Luca Ferrari has had a huge impact on the Postgres community in Italy, having been president of the Italian PostgreSQL Users Group in the past and having helped to organize the popular PGDay.it events. He also blogs frequently about Postgres and wrote PostgreSQL 11 Server Side Programming Quick Start Guide for Packt.
Note: A more complete version of this interview is on the Web.
We caught up with him to ask about server side Postgres use cases in particular:
For those who use Postgres as a simple database and haven't touched the deeper elements, where do you think they should start?
There's no single answer to this question, since Postgres is such a huge project with so many features and a rich community. I never found a project where it cannot fit in. Postgres is somehow like Unix: you cannot touch it as "just a database", you need to commit to its culture to benefit the most out of it.
In my classes, I can see that people usually get fascinated by the capabilities of doing server side programming, and that is why I decided to write my book about this topic. Often, people do not expect to be able to embed their Perl, Java, or Python libraries directly into PostgreSQL without having to rewrite their business logic in an SQL-like language.
Another great feature nowdays is the support to JSON within the database, thanks to which PostgreSQL can be used as both a relational database and a 'NoSQL' storage engine, providing a lot of flexibility in your infrastructure.
One suggestion I always gave is to join the mailing lists:
there are several that differ by topic and amount of traffic. Most are very active and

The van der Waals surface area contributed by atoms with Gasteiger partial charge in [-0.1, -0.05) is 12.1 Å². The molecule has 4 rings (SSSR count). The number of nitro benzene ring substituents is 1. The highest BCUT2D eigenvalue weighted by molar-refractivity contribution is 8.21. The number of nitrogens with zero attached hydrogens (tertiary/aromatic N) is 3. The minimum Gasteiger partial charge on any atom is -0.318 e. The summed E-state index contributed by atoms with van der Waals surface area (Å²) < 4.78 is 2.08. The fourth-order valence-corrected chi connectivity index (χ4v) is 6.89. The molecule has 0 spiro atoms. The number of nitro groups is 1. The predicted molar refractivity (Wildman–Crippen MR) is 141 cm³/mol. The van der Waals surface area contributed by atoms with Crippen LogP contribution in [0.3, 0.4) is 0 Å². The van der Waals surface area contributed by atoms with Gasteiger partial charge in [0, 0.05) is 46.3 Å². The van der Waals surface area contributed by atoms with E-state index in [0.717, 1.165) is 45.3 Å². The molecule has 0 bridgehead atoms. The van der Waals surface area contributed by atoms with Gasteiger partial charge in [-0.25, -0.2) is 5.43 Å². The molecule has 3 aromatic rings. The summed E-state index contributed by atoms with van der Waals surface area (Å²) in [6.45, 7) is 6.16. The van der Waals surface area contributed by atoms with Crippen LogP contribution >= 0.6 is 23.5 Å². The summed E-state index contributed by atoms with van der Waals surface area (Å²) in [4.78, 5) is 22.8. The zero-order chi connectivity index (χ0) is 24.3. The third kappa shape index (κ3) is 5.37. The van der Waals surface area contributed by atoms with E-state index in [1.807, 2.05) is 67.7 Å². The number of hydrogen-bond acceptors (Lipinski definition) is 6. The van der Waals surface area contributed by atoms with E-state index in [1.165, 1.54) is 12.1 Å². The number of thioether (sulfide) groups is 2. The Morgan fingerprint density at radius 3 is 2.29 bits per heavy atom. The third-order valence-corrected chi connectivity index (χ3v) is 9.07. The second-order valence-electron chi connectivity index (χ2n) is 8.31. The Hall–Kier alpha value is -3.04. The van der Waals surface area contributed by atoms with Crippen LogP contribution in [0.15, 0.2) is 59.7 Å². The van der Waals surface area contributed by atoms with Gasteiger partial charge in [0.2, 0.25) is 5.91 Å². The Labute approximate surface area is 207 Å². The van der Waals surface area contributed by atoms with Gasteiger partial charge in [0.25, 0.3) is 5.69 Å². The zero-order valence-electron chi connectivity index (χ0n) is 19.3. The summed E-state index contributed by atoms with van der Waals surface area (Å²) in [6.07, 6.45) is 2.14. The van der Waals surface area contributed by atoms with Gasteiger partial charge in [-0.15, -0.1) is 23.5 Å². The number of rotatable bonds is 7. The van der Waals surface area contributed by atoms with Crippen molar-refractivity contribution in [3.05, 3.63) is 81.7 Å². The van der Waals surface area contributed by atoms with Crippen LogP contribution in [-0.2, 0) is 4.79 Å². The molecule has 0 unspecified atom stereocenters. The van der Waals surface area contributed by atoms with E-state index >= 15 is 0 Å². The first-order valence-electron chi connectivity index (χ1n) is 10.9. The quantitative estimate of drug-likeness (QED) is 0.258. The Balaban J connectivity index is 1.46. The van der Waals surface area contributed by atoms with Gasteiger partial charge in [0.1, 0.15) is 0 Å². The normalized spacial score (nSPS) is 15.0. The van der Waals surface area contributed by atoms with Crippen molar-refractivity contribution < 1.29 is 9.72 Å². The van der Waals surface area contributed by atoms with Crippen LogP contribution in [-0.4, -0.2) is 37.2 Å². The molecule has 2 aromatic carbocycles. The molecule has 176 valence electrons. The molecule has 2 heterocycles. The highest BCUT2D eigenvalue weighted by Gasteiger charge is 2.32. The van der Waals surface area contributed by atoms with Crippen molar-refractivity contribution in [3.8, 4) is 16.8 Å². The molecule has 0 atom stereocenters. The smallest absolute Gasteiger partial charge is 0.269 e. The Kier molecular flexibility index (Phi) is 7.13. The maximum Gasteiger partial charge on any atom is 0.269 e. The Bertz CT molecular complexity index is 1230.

have high quality contributors that take care in providing accuate replies to users' questions, that spend time in reproducing errors and edge-cases, and who will help you. That's a mandatory
place where you have to start, in my opinion, to better learn about the project, its features and its culture.
Where should the line be drawn between doing things in an external programming language versus within Postgres?
Often the right choice is to place business logic near the data it refers to, that is within the database itself. However, there are several things to take into account including the developer's experience and the expressiveness of SQL-derived languages like pl/PgSQL.
There's a habit of letting ORMs (Object Relational Mappers) do most of the database interaction nowadays, reducing the database to a "simple storage". Of course, databases can do a lot more, and PostgreSQL in particular can help you migrate and embed your own business logic into the database itself.
I have helped a few companies embed their own Java libraries into Postgres resulting in a more robust and coherent way to access the data (the real value) without any regard of the application they were using. Because once you start having data, you will soon find that such data is required by multiple applications in different technologies and on different platforms, so that implementing the same business logic rules over and over becomes a huge effort; on the other hand, moving such logic within the database simplifies and keep uniform the way your data is manipulated.
What one thing do you think people should learn?
Stored procedures. They serve as a common base for triggers and are very similar to routines, therefore allowing you to build more complex pieces into your own cluster. Once you have learnt the common way of defining functions, you can go deeper and write your own native functions using other languages (e.g. C). This is more complex, but thanks to the extensibility of Postgres is not an impossible task and can help you migrating more and more code into the database. Once you have created a new feature, please do contribute it back so that other people can use it!
Last, allow me to announce that I'm working on another book right now: me and a friend of mine are writing a more general book on Postgres that will try to answer your question by leading the reader through the main features that make Postgres unique and great.